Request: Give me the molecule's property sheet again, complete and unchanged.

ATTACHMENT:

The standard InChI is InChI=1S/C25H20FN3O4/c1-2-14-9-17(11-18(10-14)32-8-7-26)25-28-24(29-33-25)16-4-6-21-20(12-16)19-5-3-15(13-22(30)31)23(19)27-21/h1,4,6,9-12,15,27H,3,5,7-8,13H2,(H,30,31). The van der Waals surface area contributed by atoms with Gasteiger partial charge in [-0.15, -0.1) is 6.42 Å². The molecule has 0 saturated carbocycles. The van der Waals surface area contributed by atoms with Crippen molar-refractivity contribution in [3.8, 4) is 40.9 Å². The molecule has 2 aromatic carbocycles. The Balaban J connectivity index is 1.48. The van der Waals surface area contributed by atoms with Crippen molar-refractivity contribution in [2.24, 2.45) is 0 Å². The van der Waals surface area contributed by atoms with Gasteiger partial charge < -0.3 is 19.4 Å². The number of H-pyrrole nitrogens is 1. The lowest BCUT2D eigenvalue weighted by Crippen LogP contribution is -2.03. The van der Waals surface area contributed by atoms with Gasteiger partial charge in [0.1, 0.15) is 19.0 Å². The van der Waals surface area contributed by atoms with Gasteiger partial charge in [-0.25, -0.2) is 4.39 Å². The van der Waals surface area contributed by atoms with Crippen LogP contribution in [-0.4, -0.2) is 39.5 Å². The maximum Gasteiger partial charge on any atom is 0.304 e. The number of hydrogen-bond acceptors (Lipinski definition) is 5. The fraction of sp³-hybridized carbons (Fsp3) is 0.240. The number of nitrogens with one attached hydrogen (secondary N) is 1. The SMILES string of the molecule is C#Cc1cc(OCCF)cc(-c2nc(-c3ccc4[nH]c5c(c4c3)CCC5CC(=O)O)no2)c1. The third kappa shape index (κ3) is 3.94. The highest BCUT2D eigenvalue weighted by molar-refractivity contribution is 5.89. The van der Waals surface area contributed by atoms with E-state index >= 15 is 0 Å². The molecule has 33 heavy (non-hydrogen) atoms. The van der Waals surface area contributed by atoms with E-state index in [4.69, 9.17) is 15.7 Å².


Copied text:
The standard InChI is InChI=1S/C25H20FN3O4/c1-2-14-9-17(11-18(10-14)32-8-7-26)25-28-24(29-33-25)16-4-6-21-20(12-16)19-5-3-15(13-22(30)31)23(19)27-21/h1,4,6,9-12,15,27H,3,5,7-8,13H2,(H,30,31). The van der Waals surface area contributed by atoms with Gasteiger partial charge in [-0.15, -0.1) is 6.42 Å². The molecule has 0 saturated carbocycles. The van der Waals surface area contributed by atoms with Crippen molar-refractivity contribution in [3.8, 4) is 40.9 Å². The molecule has 2 aromatic carbocycles. The Balaban J connectivity index is 1.48. The van der Waals surface area contributed by atoms with Crippen molar-refractivity contribution in [2.24, 2.45) is 0 Å². The van der Waals surface area contributed by atoms with Gasteiger partial charge < -0.3 is 19.4 Å². The number of H-pyrrole nitrogens is 1. The lowest BCUT2D eigenvalue weighted by Crippen LogP contribution is -2.03. The van der Waals surface area contributed by atoms with Gasteiger partial charge in [0.1, 0.15) is 19.0 Å². The van der Waals surface area contributed by atoms with Gasteiger partial charge in [-0.25, -0.2) is 4.39 Å². The van der Waals surface area contributed by atoms with Crippen LogP contribution in [-0.4, -0.2) is 39.5 Å². The maximum Gasteiger partial charge on any atom is 0.304 e. The number of hydrogen-bond acceptors (Lipinski definition) is 5. The fraction of sp³-hybridized carbons (Fsp3) is 0.240. The number of nitrogens with one attached hydrogen (secondary N) is 1. The SMILES string of the molecule is C#Cc1cc(OCCF)cc(-c2nc(-c3ccc4[nH]c5c(c4c3)CCC5CC(=O)O)no2)c1. The third kappa shape index (κ3) is 3.94. The highest BCUT2D eigenvalue weighted by molar-refractivity contribution is 5.89. The van der Waals surface area contributed by atoms with E-state index >= 15 is 0 Å². The molecule has 33 heavy (non-hydrogen) atoms. The van der Waals surface area contributed by atoms with E-state index in [4.69, 9.17) is 15.7 Å².